Tired of Being Scared Yet?

Bull markets are based on climbing the proverbial “wall of worry”, and this cycle has been no different.

We have consistently argued over the past five years that the current bull market could be one of the biggest of our careers.  Both investors and corporations continue to act conservatively because of the uncertainty caused by a litany of issues.  Uncertainty is typically the engine of bull markets. 

Here’s a subjective list of fifty concerns in this cycle’s “wall of worry”.  Admittedly, we have grouped contradictory fears together to add a bit of humor, but we are not at all passing judgment on any particular concern.  However, the list is long and has been relatively fruitless.  One has to wonder when investors will grow tired of being so scared. 

1) Corporate profits growth isn’t sustainable.
2) Profit margins will fall.
3) Corporate taxes are too high.
4) Corporate taxes are too low.
5) The stock market is extremely overvalued.
6) Buybacks are the only factor supporting the stock market.
7) Small businesses can’t grow.
8) Employment is abnormally weak.
9) Wage pressures will cause inflation.
10) There’s too much regulation.
11) There’s too little regulation.
12) The government is too big.
13) The government isn’t doing enough.
14) The government won’t support energy investment.
15) Capex growth is anemic except within the energy sector.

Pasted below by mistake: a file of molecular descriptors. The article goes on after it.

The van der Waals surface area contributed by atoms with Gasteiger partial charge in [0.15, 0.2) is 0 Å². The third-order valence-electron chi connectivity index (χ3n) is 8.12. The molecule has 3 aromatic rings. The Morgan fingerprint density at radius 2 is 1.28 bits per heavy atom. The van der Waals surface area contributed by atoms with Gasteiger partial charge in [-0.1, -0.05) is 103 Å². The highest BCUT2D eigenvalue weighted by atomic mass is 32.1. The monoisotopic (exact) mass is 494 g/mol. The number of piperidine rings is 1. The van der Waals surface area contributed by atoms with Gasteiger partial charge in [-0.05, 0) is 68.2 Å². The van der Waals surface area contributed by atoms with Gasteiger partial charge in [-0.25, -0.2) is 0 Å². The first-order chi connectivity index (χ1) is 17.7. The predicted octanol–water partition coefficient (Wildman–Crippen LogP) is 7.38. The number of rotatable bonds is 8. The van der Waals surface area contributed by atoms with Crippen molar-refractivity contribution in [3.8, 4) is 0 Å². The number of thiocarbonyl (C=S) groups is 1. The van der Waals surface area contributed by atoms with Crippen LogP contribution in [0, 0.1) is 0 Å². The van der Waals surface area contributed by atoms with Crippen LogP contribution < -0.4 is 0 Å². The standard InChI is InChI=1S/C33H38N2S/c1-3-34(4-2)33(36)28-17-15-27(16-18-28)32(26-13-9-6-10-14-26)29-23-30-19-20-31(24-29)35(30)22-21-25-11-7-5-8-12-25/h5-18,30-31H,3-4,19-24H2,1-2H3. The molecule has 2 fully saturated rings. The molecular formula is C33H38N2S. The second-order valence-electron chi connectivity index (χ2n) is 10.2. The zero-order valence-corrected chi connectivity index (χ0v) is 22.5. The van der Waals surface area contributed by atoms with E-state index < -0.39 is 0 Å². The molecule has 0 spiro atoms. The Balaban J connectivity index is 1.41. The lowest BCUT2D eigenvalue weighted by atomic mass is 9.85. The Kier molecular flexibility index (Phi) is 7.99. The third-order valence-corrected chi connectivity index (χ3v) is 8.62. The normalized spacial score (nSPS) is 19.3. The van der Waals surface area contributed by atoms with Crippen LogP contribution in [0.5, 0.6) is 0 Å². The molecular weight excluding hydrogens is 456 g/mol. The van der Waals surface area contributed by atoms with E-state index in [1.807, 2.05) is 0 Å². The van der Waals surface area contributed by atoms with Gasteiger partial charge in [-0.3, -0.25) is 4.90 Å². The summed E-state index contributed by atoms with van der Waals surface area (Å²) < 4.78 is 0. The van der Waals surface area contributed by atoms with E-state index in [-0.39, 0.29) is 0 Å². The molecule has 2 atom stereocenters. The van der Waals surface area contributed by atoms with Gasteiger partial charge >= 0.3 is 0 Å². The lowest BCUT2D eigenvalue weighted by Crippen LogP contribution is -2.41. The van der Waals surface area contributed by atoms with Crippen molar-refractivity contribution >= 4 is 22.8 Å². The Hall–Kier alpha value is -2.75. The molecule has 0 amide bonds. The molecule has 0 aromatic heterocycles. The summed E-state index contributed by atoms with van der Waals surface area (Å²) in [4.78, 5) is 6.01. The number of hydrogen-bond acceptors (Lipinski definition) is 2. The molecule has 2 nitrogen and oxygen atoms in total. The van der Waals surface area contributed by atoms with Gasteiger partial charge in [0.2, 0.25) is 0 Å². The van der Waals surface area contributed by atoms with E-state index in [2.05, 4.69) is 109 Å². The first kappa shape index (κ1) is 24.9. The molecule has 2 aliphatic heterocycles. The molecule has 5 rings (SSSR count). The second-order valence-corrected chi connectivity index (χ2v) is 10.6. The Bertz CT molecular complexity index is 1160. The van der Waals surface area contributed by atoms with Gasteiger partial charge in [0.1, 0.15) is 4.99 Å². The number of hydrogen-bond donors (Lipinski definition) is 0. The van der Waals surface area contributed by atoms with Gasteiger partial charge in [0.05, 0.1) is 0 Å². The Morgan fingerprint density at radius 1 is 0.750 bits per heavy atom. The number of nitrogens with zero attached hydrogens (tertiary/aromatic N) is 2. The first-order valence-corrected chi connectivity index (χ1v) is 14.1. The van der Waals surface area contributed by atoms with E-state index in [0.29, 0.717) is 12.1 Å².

16) The ECB is too loose to benefit the PIIGs.
17) The ECB is too tight and is fueling deflation.
18) Corporations are too uncertain to hire and invest.
19) Corporate profits are an unsustainably large proportion of GDP.
20) Monetary policy has been impotent.
21) The economy can’t survive without QE.
22) The US has too much debt.
23) The US budget deficit is too large.
24) The US is de-basing the dollar.
25) The strong dollar will hurt earnings.
26) The Fed’s policies will cause inflation.
27) Deflation is spreading around the world.
28) Treasuries are in a bubble and have disconnected from the economy.
29) Low rates are forecasting economic weakness.
30) Invaders.
a. Terrorism
b. Immigration
c. Ebola 
31) The separation of wealth is historically wide.
32) The owners of capital are being targeted.
33) Pensions will bankrupt municipalities.
34) Public employee unions are being targeted.
35) There’s too much uncertainty to take risk.
36) Investors are taking too much risk.
37) Developed economies will suffer in the “new normal”.
38) Expectations for the emerging markets are too optimistic.
39) China credit markets are an accident waiting to happen.
40) Geopolitics.
a. Iraq
b. Iran
c. ISIS
d. Al Qaeda
e. Syria
f. Israel/Palestine
g. North Korea
h. Argentina default
i. Brazil election
j. Russia/Crimea
k. Russia/Ukraine
l. Russia/NATO
m. Japan tsunami
n. China/Japan
o. China/Taiwan
p. China/Hong Kong
41) High oil prices will hurt the consumer.
42) Low oil prices reflect the weakness in the economy.
43) Housing will be a drag on the economy.
44) Housing is in another bubble.
45) Bond spreads are too wide.